Monday, September 12, 2011

Bouchercon Hiatus:Brazilian Wish Ribbons

If you're unfamiliar with what Bouchercon is, you can learn all about it by going here:

In case you don't know it already, the only one among us who isn't attending is Dan (We'll miss you, Dan) and we're all pretty busy with preparations and travel.

We have, therefore, agreed that two posts from each of us, in succession, will be drawn from our archive.

The one below, originally dated the 10th of February of last year, is particularly appropriate, because, during the event, I'll be handing out Brazilian Wish Ribbons to anyone who asks for one.

So, if you're reading this, and you're going there, don't forget to buttonhole me.

Because they also make terrific bookmarks.

This is me.

See that yellow string on my right wrist?
It used to be a ribbon once, a very special ribbon which Brazilians call a fita do Senhor do Bomfim.
At least ninety percent of Brazil’s population has worn one of these things at some point in their lives.

And the ones who haven’t are mostly too young to tie knots.

Here’s a (very brief) resumé of how the custom began and why we do it:

More than three million Africans were imported into Brazil as slaves.

They brought with them the Yoruba religions of Africa, which came to become inextricably mixed with Catholicism.

For more than 250 years, Salvador, in the northeastern state of Bahia, was Brazil’s Rome.

And the church of Nosso Senhor do Bomfim (Our Lord of Good Endings) became the Afro-Brazilian Vatican.

On the high altar of that church is a statue of Christ, carved many years ago in Portugal.

The length of the statue’s right arm is 47 centimeters.
Which is the length of one of these ribbons.
The ribbon bears these words: “Lembrança do Nosso Senhor do Bomfim da Bahia”
(A reminder/memory/souvenir of Our Lord of Good Endings of Bahia.)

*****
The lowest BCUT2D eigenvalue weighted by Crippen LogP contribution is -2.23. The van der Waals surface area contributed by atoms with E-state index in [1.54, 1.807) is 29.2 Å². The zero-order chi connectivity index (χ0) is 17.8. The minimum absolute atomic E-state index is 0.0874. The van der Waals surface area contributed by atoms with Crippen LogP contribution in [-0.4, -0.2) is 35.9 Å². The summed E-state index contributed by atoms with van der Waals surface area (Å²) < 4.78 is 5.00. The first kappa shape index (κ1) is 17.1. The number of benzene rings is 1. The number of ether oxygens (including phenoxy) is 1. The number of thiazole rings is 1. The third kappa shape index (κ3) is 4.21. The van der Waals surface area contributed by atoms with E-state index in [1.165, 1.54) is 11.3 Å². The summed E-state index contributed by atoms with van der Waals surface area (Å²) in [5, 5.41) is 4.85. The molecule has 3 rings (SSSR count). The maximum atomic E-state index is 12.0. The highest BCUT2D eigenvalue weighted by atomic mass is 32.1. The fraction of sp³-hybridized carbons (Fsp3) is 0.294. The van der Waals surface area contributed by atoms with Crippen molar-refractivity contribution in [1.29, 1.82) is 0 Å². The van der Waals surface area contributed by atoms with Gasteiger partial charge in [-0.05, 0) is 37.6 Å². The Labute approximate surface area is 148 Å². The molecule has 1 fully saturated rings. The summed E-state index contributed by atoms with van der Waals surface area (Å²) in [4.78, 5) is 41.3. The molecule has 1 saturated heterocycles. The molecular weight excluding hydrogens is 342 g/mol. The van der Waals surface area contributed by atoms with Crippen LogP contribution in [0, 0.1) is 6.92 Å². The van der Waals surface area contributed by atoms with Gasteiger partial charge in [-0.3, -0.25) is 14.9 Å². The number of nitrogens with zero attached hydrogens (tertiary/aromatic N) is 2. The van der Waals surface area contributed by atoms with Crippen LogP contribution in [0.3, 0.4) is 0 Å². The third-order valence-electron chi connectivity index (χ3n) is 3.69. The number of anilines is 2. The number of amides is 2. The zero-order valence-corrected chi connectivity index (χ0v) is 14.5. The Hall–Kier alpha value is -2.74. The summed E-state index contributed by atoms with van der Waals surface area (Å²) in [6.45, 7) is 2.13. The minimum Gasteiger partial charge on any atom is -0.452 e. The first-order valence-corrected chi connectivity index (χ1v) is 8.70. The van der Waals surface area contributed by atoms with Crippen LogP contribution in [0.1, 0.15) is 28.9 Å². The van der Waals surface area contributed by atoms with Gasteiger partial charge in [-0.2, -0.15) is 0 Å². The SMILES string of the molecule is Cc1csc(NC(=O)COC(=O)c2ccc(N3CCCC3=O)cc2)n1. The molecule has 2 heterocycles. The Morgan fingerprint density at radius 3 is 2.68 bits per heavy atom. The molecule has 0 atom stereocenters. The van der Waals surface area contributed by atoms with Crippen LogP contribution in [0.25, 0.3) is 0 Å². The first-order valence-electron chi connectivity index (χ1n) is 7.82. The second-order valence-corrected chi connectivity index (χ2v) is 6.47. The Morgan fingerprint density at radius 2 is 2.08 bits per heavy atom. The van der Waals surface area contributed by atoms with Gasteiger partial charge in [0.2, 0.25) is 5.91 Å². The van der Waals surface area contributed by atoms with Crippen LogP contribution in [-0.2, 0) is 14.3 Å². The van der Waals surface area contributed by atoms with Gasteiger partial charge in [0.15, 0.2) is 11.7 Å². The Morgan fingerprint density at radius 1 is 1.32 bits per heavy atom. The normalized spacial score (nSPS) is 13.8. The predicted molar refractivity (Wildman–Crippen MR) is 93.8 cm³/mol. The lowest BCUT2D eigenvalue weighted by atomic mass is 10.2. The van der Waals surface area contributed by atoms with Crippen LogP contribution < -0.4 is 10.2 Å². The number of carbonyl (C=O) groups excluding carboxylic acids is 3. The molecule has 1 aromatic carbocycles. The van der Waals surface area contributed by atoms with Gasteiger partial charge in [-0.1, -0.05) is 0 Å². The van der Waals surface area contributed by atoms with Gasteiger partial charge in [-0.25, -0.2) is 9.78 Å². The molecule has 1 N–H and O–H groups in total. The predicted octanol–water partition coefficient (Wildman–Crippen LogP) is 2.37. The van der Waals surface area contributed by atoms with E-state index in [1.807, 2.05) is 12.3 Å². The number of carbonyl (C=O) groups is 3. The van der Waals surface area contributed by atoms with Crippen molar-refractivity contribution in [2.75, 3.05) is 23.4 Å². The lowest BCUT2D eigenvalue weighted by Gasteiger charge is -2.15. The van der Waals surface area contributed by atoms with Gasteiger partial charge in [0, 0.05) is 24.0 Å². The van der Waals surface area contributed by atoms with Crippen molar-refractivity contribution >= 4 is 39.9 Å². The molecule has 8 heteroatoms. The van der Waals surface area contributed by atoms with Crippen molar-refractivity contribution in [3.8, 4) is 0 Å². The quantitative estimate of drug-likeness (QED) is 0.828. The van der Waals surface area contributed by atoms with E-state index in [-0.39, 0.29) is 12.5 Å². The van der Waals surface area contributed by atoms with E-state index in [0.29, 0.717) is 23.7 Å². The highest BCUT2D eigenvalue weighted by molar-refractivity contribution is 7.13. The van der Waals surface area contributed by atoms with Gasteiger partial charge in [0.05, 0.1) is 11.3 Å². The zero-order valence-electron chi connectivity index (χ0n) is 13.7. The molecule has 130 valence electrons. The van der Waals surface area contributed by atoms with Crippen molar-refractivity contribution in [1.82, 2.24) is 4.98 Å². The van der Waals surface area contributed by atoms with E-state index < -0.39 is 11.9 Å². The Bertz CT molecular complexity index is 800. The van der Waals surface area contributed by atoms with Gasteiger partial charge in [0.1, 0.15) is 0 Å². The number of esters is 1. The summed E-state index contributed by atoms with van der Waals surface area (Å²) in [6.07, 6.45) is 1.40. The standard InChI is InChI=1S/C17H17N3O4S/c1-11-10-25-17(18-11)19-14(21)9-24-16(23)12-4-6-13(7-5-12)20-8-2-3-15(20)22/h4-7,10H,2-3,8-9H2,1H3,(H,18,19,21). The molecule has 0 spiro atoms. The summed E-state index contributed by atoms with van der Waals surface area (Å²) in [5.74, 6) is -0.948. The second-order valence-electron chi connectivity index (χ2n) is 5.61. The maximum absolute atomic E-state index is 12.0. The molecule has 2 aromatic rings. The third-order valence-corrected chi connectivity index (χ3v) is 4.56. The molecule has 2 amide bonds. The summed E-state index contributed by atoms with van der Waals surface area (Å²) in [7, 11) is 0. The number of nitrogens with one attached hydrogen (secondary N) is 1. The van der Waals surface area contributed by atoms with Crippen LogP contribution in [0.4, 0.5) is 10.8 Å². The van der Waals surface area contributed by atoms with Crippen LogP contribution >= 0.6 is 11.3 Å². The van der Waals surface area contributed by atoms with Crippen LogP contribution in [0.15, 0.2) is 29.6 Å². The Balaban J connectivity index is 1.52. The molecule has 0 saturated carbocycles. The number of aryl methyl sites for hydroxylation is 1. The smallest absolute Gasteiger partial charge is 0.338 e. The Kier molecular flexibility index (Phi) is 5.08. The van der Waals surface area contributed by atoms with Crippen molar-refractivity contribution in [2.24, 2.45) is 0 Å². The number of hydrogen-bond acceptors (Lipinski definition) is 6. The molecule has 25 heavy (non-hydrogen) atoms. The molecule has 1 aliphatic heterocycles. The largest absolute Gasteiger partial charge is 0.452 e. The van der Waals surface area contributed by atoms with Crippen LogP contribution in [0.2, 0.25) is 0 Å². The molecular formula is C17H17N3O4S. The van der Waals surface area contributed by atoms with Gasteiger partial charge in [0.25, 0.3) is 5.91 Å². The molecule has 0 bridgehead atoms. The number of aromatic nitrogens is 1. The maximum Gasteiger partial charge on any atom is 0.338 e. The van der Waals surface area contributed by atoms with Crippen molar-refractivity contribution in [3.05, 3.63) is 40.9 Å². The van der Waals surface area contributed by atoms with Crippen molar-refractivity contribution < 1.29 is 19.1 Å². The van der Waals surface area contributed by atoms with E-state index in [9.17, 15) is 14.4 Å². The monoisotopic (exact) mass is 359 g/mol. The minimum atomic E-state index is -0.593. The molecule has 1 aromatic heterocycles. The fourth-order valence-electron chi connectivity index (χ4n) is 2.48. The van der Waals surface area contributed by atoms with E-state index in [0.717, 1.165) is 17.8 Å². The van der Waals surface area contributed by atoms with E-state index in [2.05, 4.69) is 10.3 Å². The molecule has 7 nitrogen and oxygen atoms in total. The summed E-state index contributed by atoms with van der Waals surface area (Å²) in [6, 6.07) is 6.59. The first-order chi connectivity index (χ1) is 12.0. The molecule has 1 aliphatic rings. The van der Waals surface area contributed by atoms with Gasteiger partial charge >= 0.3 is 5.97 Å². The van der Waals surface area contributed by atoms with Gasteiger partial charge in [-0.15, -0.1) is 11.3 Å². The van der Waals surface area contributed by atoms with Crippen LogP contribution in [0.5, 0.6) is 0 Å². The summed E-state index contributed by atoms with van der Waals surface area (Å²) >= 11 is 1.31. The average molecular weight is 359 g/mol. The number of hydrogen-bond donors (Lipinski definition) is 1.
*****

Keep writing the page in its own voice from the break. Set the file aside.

Wearing them became a declaration of faith and, later, something more.

You’ll find them on the fence around the church.

This shot is of the same fence, taken from the opposite direction.

They come in various colors, each one identified with both a Catholic saint and an Orixa, an African deity responsible for a particular form of activity or endeavor. Mine is that of Oxum, the spirit-protector of writers and artists.

We wear them on our ankles or on our wrists.
We tie them on with three knots, one above the other.
And, as we do, we make three wishes.
Mine has been in place for about fourteen months.
I dearly wish it would fall off.
But I can’t remove it.
If I do, I run the grave risk of never having any of my wishes fulfilled.
But, if I hold the course, they’ll all come true.
Yeah, it seems silly doesn’t it? Being afraid to take it off?
But I could tell you stories…

On the other hand, if you're less superstitious than I am, you can always use it as a bookmark.

So, if you see me wandering around Bouchercon -- ask.

Leighton - Monday


  1. Beautiful story, and I always find it amazing how deep our respect for the unknown is. Rightfully so. Have a great con, and enjoy yourselves.

  2. Thank God, Lil, you didn't say "behave yourselves."


  3. Thank you for a fascinating story!

    If I were going to Butchercon, I´d definitely accost you to get one - to use as a bookmark ;)

    Have a wonderful time, and bring some good stories back home to share with us.